'Mixed picture' on Scottish retail space prices
The price of retail space in Scotland's biggest shopping destinations has risen in the past year but largely stagnated elsewhere, a report has found.
Property firm Colliers International said Glasgow saw average rents rise by 8%, with prices up by 3% in Edinburgh.
However, average rents in the sector north of the border hardly moved, falling by 0.2% over the year.
Colliers surveyed 27 town and city centres across Scotland.
Of those, three recorded increasing rents, nine saw a decline and the remaining 15 were "stable".
The property firm's Midsummer Retail Report suggested the price of retail space in Glasgow jumped as international chains vied to secure prime locations in Scotland's top shopping destination.
It found the supply of retail space in Scotland's biggest city was struggling to meet demand, with many brands still prepared to pay "top dollar" for a good location.
However, the report recorded a mixed picture across the country.
Edinburgh rents increased but the report said the market for retail space was being "distorted in the short-term" by plans to rebuild the St James Centre, which had left many occupiers seeking a temporary home.
It described Dundee as "simply oversupplied, as it has two shopping centres, which are the prime draw for retailers".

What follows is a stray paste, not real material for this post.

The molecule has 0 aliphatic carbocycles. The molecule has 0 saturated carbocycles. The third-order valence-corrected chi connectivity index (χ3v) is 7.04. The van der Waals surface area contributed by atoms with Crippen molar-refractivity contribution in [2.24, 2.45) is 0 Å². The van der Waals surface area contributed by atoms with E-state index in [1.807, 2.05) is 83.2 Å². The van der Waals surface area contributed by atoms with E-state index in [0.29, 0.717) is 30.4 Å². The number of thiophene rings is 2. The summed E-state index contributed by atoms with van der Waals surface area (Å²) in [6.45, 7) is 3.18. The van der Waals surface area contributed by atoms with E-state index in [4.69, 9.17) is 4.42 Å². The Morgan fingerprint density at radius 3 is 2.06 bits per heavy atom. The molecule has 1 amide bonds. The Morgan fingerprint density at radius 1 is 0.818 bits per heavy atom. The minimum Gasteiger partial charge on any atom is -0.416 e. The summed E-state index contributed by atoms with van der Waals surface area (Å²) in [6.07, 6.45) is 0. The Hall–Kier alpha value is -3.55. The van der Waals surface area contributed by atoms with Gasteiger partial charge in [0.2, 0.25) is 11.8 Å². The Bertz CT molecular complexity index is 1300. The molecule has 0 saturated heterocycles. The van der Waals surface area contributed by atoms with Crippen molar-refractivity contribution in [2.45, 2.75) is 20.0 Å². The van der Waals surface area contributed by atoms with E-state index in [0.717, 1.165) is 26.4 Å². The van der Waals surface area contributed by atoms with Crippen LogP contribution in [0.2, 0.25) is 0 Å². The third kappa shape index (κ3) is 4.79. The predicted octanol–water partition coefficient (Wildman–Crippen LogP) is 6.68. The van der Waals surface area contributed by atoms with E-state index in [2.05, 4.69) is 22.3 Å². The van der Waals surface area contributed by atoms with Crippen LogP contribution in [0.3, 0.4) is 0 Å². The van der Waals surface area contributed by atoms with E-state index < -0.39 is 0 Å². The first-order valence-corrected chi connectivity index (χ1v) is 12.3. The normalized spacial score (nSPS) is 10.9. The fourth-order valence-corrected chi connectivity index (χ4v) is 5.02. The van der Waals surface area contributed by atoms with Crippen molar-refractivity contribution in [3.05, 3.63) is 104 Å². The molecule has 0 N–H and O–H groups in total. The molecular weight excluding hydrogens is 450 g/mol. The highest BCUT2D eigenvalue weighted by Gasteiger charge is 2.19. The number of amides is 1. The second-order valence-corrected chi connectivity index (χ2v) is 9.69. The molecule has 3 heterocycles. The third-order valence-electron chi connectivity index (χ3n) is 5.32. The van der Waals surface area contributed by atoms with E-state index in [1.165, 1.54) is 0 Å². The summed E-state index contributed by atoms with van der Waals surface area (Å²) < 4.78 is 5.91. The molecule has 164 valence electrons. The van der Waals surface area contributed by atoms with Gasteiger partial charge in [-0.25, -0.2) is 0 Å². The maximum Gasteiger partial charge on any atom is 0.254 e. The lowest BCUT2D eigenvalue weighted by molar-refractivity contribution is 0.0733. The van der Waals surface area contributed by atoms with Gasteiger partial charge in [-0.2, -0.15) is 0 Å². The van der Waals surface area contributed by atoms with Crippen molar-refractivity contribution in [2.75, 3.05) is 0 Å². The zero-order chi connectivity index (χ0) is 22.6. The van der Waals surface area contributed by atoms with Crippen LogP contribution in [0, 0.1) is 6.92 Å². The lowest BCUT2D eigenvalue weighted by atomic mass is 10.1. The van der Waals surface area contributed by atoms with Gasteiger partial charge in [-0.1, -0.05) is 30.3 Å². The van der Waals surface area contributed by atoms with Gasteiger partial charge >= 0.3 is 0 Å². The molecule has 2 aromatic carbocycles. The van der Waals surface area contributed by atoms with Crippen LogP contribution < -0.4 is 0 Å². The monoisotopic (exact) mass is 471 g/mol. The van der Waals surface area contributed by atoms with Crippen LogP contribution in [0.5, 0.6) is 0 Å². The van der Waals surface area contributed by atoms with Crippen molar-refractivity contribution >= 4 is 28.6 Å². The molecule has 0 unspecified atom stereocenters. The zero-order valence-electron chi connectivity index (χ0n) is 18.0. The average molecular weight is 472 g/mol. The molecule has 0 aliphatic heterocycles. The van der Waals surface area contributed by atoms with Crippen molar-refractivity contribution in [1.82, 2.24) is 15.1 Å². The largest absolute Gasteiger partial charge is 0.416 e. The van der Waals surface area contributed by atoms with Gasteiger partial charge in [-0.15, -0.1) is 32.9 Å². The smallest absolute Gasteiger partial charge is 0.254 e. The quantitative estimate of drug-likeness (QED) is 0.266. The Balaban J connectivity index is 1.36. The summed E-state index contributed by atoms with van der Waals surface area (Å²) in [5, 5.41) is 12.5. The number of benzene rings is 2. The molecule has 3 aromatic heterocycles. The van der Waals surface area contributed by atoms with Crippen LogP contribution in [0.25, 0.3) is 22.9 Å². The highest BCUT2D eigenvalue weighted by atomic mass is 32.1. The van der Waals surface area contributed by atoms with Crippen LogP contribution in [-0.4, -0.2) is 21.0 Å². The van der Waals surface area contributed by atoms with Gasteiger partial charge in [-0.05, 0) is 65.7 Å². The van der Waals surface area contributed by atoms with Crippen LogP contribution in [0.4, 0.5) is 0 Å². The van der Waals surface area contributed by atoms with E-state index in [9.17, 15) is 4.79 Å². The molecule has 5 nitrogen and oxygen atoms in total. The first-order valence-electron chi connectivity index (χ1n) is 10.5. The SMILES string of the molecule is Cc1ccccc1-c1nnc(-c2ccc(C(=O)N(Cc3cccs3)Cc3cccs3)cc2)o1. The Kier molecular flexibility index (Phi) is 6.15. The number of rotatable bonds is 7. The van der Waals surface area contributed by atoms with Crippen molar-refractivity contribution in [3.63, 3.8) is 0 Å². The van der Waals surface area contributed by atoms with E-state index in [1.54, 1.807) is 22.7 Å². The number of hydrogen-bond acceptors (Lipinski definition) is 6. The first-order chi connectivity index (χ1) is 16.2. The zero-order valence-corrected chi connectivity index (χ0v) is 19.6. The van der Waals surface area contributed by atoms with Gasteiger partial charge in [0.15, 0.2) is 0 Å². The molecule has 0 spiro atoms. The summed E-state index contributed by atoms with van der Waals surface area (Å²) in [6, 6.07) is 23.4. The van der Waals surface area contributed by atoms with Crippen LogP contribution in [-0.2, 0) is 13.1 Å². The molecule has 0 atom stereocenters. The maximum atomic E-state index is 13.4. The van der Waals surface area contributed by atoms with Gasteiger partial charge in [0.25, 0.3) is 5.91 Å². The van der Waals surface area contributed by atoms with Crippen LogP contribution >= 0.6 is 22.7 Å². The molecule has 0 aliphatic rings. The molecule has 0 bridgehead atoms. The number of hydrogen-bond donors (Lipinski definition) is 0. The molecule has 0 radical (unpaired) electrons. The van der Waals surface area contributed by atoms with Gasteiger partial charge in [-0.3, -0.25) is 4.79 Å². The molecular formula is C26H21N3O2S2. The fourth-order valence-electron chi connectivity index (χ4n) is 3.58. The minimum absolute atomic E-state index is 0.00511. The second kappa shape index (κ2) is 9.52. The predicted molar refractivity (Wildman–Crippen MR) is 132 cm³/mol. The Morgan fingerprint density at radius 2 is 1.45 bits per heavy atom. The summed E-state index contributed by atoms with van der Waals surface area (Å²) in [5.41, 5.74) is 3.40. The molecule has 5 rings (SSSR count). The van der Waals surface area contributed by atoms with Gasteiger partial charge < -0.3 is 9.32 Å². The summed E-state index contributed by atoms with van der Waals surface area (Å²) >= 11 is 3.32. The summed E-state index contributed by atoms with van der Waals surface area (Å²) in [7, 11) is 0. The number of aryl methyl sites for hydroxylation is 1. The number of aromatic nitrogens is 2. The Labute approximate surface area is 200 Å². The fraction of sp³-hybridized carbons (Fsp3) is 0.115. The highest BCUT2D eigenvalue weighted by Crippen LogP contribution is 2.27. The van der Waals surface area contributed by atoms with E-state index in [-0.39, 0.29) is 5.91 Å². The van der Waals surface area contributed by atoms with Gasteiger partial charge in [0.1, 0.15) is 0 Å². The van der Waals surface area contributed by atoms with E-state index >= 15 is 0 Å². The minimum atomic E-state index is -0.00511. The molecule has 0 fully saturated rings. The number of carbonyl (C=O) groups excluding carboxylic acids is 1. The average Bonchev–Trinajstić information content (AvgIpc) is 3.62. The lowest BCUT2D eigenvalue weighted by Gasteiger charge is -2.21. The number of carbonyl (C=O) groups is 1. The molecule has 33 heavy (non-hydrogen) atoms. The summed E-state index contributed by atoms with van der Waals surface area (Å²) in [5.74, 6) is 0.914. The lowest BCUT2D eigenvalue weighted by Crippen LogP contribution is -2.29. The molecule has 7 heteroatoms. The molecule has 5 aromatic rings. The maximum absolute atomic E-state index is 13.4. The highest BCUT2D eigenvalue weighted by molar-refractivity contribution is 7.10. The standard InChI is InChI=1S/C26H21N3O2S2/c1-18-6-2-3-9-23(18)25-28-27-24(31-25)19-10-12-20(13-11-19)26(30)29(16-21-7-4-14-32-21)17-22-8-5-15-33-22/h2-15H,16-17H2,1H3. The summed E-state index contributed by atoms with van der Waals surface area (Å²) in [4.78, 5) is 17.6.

The rate of vacant shop premises there has been increasing since April 2014, with more than 18% of units now unoccupied.
The "gravitational pull" of Glasgow and its big shopping centres was also thought to be having an impact on some smaller town centres.
Of the nine centres with deteriorating rents, five were located in the west of Scotland - Ayr, Cumbernauld, Greenock, Hamilton and Irvine.
However, Perth was a "star performer", with rents rising by 10% over the last year. The report's authors said that showed small city centre shops could be desirable if the right clientele was attracted.
John Duffy, from Colliers International in Scotland, said: "Glasgow is by far the strongest shopping destination in Scotland and supply is struggling to keep up with demand, even as new space is created.
"While many retail brands are very selective, they will still pay top dollar for a prime destination.
"Smaller high streets have stagnated in recent years and some have moved backwards as retailers leave for larger, out-of-town destinations.
"That decline largely came to an end over the last year, as cafes, convenience stores and new brands fill the gap.
"We may now start to see a return to modest rental growth."